The non-therapeutic amputation of healthy genital tissue from non-consenting children is medically unethical, it is a violation of human rights, it is irrational and unscientific and, as physicians, we have a moral obligation to oppose this cruel practice and properly educate the public. The foreskin is richly innervated erogenous tissue and should not be amputated without medical urgency or unless the benefit significantly outweighs the potential for harm. Virtually all medical associations in the world agree there is no reasonable benefit to non-therapeutic circumcision, yet some physicians continue to encourage this practice by inciting absurd concerns over cleanliness and soliciting spurious medical benefits, ALL of which have been either debunked or shown to be disproportionate to the risk associated with the actual procedure. Circumcision was only medicalized during the Victorian era as a misguided attempt to curb masturbation, which was thought to be harmful. It was used as a means of decreasing sexual pleasure and disrupting the normal gliding mechanism of the penis. Circumcision is a disgrace to our profession. It is steeped in superstition and ignorance and cultural transference. Physicians should refuse to participate in this unnecessary and immoral practice. Bronze age religious blood rituals should never trump rational scientific judgment, contemporary medical ethics and the universal right to bodily integrity. Our ethical obligation is to the boy, not to conspire with the cultural or religious traditions of the parents – the boy is the patient, not the parents. Put down the scalpels. His body, his decision.

    • Zevei December 1, 2011 at 1:37 pm

      Thank you Dr. Guest. I would also like to add from personal experience with one of my sons that had not my pediatrician been so astute as to check out his penis for any anomalies, and had he had the circumcision performed at 8 days old, that he would have had to endure several reconstructive surgeries since he was born with a condition known as a hypospadias in which the urethral opening does not exit at the tip of the glans but somewhere along the underside of the shaft. There are 1st, 2nd and 3rd degrees of this condition depending on how far near the base the opening is. His foreskin was left intact and was later used to reconstruct the opening at the proper location on the glans. Not only am I thankful that our Dr. was thorough and astute, but I later on had to warn both of my sons and daughter in laws to be aware of this condition as apparently one of my uncles had suffered from it. It turns out that two of the grandchildren did need this operation.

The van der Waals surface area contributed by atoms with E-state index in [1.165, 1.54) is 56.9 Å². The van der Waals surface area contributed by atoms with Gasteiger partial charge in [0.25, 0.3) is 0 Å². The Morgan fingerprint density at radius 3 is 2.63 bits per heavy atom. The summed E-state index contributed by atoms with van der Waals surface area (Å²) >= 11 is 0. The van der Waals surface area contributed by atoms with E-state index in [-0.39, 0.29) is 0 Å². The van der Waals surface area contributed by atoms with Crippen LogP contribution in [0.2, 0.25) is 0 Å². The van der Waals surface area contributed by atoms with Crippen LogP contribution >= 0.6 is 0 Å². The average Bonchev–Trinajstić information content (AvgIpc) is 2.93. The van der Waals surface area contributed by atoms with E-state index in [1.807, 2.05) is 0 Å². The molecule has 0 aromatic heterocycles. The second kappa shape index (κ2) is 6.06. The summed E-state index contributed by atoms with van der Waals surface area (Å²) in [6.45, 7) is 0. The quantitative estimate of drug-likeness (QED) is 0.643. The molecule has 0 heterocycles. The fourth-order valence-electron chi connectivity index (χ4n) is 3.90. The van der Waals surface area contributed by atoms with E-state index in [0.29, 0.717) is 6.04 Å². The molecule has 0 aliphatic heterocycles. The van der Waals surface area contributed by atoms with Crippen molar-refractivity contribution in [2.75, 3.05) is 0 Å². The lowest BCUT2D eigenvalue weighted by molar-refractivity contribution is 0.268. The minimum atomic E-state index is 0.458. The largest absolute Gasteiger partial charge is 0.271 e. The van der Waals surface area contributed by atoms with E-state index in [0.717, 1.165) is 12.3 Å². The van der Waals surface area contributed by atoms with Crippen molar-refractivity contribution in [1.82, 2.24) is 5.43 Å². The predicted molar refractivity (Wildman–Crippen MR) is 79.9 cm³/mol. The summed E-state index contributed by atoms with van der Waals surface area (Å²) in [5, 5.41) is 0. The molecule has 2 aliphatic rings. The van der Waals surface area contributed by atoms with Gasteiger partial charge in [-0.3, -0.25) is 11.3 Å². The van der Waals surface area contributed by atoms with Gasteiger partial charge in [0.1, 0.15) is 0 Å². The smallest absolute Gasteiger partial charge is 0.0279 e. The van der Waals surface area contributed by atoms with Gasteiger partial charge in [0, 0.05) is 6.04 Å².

But I also have to question the origin of this practice, and I question the bibical explanation – simply because God commanded it, which in itself was a rather arbitrary command from this irrational (as depicted) thunder diety. I believe the true answer lies in a tribal imperative to recognize ones kinsmen during battle conditions since in ancient times warriors fought naked. It also may have been a token blood sacrifice as well. In either case the procedure is barbaric, esp. if done to an infant or young child.
      Usually when nature and evolution place something on the body, it has a purpose. The purpose of the foreskin has been proven as a sexual enhancer, and a protector of the delicate glans (Nature did not anticipate clothing).
      While not personally feeling traumatized by the lack of it, as the writer hear does, I would have preferred had it not been done.
      If the essence of any religion is to be a just and good human towards others, then these ancient practices are nothing more than non-essentials which ought to be discarded in this day and age.

  8. Jonathon Conte November 23, 2011 at 10:42 pm

    As another man who was physically, sexually and psychologically harmed by non-therapeutic, infant circumcision, I applaud Matthew for having the courage and conviction to speak out against this grotesque form of child abuse. While I do not deny the right of any consenting individual to elect modifications to his or her own body, I cannot fathom how strapping down a healthy child and slicing away at normal body parts is anything short of assault. Jews such as Matthew should be commended for their efforts to rid our culture of the wretched tradition of infant circumcision. Those who argue in favor of the genital cutting of children are on the wrong side of human rights and should be ashamed for advocating such cruelty.

  9. Miriam Pollack November 24, 2011 at 8:53 pm